The narrator describes the House of Usher as “an appellation which seemed to include, in the minds of the peasantry who used it, both the family and the family mansion.” A common enough utilization of metonym, but perhaps too limited in scope when conjoined with “the very remarkable fact, that the stem of the Usher race, all time-honoured as it was, had put forth, at no period, any enduring branch; in other words, that the entire family lay in the direct line of descent, and had always, with very trifling and very temporary variation, so lain.” All it takes is the courage to sustain a single viewing of an episode of The X-Files focusing on the Peacock family—another lineage with no enduring branches—to realize that if this description were intended to be taken literally and limited only to the Usher family, both Roderick and Madeline would be in far more horrifying physical and psychological states than the narrator describes. As an example of Gothic allegory, “The Fall of the House of Usher” would be a pale example of Gothic allegory, indeed, if Poe had meant for the House of Usher to describe only the family or even only the family and its stately manse. A lineage with only one single line of descent must certainly be intended to represent not any one single family in particular, but all of the human species.
And yet—although it certainly hasn’t produced the monstrous sub-humans that constitute the Peacock family—this line of “very trifling and very temporary variation” has resulted within the House of Usher in the physical manifestation of “an utter depression of soul.” Roderick has been cursed with a “morbid acuteness of the senses; the most insipid food was alone endurable; he could wear only garments of certain texture; the odours of all flowers were oppressive; his eyes were tortured by even a faint light.” The course of the narrative makes clear that previous to this depression of his soul, Roderick was a man with a zest for intellectual pursuits; a voracious reader with a love for music and the arts who has lost all capacity for sensory enjoyment of those intellectual pursuits since losing his sister to her illness.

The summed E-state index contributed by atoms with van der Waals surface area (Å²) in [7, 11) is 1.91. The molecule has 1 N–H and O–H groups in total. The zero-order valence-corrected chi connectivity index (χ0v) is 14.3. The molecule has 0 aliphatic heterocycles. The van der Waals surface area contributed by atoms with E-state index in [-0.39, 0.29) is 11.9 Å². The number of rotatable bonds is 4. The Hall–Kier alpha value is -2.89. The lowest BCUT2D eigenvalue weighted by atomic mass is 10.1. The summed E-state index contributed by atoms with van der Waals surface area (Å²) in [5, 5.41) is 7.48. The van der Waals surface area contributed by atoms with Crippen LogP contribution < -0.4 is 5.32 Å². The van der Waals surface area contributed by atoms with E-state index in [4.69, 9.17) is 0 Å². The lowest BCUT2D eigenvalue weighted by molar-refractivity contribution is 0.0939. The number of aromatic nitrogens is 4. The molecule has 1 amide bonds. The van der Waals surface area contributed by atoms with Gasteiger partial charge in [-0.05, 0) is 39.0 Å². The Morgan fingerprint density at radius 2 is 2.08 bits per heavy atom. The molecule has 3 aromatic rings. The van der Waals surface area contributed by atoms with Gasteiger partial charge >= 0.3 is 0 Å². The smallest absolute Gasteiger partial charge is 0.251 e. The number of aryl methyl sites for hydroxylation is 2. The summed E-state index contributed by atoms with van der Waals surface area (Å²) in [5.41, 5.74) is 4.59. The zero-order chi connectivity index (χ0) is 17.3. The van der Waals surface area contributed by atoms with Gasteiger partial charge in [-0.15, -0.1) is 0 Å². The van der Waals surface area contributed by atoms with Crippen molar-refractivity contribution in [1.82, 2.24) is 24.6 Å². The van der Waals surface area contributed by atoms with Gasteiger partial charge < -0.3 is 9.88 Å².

That illness of Roderick’s sibling is concretely realized within an allegorical frame of reference—the metaphor of continued expansion of what was previously a “barely-discernible fissure.” The symbolic dimension of that fissure is in turn expanded upon as a representative objectification of the gradual disappearance from the House of Usher of the capacity for sensual enjoyment. When the senses are removed from the element of humanity, all that is left is a sort of bloodless intellectual appreciation. What “The Fall of the House of Usher” really seems to be suggesting is that a house in which intellect and emotion are pitted against each other cannot stand. As many years separate the publication of Mary Shelley’s Frankenstein as separate Poe’s story from Lincoln’s warning about divided houses, yet all three literary expressions exist within a continuum; for his part, Poe seems to be lamenting the displacement of the emotions stirred through the forces of the poetic by the logic mandated by the forces of scientific progress. That lament ends with the dire warning, foretold by the fall of the Usher mansion, that if such a partitioning is allowed to continue unabated, the result will be a fissure separating humans into creatures that are either excessively cerebral or hazardously emotional, incapable of the balance that ensures any sort of progress.